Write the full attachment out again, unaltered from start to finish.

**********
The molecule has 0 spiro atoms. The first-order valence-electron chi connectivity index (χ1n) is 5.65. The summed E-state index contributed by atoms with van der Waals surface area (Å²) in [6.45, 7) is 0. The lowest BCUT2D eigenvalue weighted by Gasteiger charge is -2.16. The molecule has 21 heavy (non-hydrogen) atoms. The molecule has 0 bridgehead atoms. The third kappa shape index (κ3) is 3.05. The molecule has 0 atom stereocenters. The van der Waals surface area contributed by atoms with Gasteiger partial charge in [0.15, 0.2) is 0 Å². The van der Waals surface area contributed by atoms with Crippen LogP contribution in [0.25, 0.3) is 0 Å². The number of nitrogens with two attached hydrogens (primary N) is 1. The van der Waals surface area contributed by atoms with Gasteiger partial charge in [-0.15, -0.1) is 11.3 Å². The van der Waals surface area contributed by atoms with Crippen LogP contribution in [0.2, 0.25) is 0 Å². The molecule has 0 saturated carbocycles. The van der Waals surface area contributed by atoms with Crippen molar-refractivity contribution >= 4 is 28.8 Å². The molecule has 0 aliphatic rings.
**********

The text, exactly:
The molecule has 0 spiro atoms. The first-order valence-electron chi connectivity index (χ1n) is 5.65. The summed E-state index contributed by atoms with van der Waals surface area (Å²) in [6.45, 7) is 0. The lowest BCUT2D eigenvalue weighted by Gasteiger charge is -2.16. The molecule has 21 heavy (non-hydrogen) atoms. The molecule has 0 bridgehead atoms. The third kappa shape index (κ3) is 3.05. The molecule has 0 atom stereocenters. The van der Waals surface area contributed by atoms with Gasteiger partial charge in [0.15, 0.2) is 0 Å². The van der Waals surface area contributed by atoms with Crippen LogP contribution in [0.25, 0.3) is 0 Å². The number of nitrogens with two attached hydrogens (primary N) is 1. The van der Waals surface area contributed by atoms with Gasteiger partial charge in [-0.15, -0.1) is 11.3 Å². The van der Waals surface area contributed by atoms with Crippen LogP contribution in [0.2, 0.25) is 0 Å². The molecule has 0 saturated carbocycles. The van der Waals surface area contributed by atoms with Crippen molar-refractivity contribution >= 4 is 28.8 Å². The molecule has 0 aliphatic rings.